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Go To Jail For Visiting a Web Site? Top Law Prof Talks Up the Idea (slate.com) 563

David Rothman writes: Eric Posner, the fourth most-cited law professor in the U.S., says the government may need to jail you if you even visit an ISIS site after enough warnings. He says, "Never before in our history have enemies outside the United States been able to propagate genuinely dangerous ideas on American territory in such an effective way—and by this I mean ideas that lead directly to terrorist attacks that kill people. The novelty of this threat calls for new thinking about limits on freedom of speech.

The law would provide graduated penalties. After the first violation, a person would receive a warning letter from the government; subsequent violations would result in fines or prison sentences. The idea would be to get out the word that looking at ISIS-related websites, like looking at websites that display child pornography, is strictly forbidden" There would be exemptions for Washington-blessed journalists and others. Whew! Alas, this man isn't Donald Trump — he is a widely respected University of Chicago faculty member writing in Slate.

Comment Re:I think this is fair. (Score 2) 223

Did you willfully ignore the first part of that post "If ISPs want to function in a way that disregards their common-carrier status,"

If you don't disregard your common carrier status then... etc.

The phone companies have common carrier status, and for the exact hypothetical you posted, keep it that way. Its the ISPs that don't want to be covered under common carrier (for some reason [cough monopolies])


Animal Rights Group Targets NIH Director's Home (sciencemag.org) 222

sciencehabit writes: Late last month, hundreds of people in two Washington, D.C., suburbs received a letter in the mail claiming that one of their neighbors was tied to animal abuse at a government lab. Science has learned that the letters, sent by People for the Ethical Treatment of Animals (PETA), targeted U.S. National Institutes of Health (NIH) Director Francis Collins and NIH researcher Stephen Suomi, revealing their home addresses and phone numbers and urging their neighbors to call and visit them. The tactic is the latest attempt by the animal rights group to shut down monkey behavioral experiments at Suomi's Poolesville, Maryland, laboratory, and critics say it crosses the line.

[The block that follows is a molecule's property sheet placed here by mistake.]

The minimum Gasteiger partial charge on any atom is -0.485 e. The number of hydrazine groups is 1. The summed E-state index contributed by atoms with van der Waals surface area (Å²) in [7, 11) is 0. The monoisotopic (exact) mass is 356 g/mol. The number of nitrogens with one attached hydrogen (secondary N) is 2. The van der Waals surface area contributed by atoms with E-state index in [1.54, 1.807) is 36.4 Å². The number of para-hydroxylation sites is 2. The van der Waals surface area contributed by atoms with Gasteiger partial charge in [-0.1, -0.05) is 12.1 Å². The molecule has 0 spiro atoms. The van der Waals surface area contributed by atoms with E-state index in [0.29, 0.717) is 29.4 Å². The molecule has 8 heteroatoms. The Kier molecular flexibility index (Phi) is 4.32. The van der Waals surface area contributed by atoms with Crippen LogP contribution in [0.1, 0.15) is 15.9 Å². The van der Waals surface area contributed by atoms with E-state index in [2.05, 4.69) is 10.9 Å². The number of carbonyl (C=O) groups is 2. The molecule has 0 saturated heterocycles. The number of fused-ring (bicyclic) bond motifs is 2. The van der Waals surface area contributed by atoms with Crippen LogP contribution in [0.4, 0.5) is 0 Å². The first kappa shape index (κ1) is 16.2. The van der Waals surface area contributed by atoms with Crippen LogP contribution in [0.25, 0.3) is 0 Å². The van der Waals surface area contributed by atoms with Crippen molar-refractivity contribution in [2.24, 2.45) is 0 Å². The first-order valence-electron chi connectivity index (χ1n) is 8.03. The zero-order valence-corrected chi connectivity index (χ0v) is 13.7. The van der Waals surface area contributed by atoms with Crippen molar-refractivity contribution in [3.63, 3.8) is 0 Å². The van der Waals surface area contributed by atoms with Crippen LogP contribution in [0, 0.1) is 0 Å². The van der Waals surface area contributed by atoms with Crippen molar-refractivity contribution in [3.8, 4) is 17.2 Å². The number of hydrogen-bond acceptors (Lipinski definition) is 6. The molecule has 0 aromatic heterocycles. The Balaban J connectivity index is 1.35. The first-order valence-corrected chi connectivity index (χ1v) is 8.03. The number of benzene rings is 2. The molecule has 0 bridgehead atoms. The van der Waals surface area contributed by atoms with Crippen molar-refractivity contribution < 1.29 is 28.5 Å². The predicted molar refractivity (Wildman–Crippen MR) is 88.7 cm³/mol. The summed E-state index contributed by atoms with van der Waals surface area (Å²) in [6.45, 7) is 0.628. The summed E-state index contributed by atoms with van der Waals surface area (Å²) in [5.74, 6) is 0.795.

National Coalition Calls for Campus Censorship of "Offensive" Speech (washingtonpost.com) 585

schwit1 writes with this opinion piece from Eugene Volokh, who teaches free speech law at UCLA School of Law, about the push to ban "offensive" speech and censor websites on campus. He writes: "A large coalition of advocacy groups has asked the U.S. Department of Education Office for Civil Rights to pressure colleges to (1) punish students for their speech and (2) block student access to certain Web sites — especially sites such as Yik Yak, which allow students to anonymously post their views..... Yet another example of today's Anti-Free Speech Movement for American universities — unfortunately, one that fits well into the Education Department's attitudes. Fortunately, courts have firmly rejected these kinds of calls to restrict college student speech, though the OCR and the college administrations it pressures can get away with a lot of restrictions until the lawsuits are actually brought."

Comment Re:Police? (Score 1) 370

This is a legitimate topic of conversation. "No doxxing" rules (and said enforcement) are really a measure of the forum. Is publicly available information 'dox'? Ostensibly yes, but where do you draw the line? Sometimes its hard to say. If someone goes around with a pseudonym all the time, but then files legal papers, are you forbidden from talking about or linking to the documents because it has that person real name and other public info on it? Does it mean you can no longer reference the public record?

Restriction on doxxing appear to exist for the purpose of preventing overly lazy persons from acting badly. However, as above, once you even talk about the existence of a document in the public record all it takes is to be slightly less lazy to find information. How far do you go? You cannot stop bad actors from acting badly.

Comment Re:No thanks (Score 1) 207

Its funny you mention spreadsheet. This whole commentary from this guy very much feels like what it means to poorly grasp a field/ technology.

Back to my analog, people see spreadsheets with data on them, and think "this is how i should interact with data", being (intentionally) ignorant on how data come together for it to be presented to them. And yet they will pass the spreadsheet around via email, oblivious to all the bad info anyone can put in, and when it comes back to them they have giant "?" over there head as to why all the info is now hopelessly broken and unusable.

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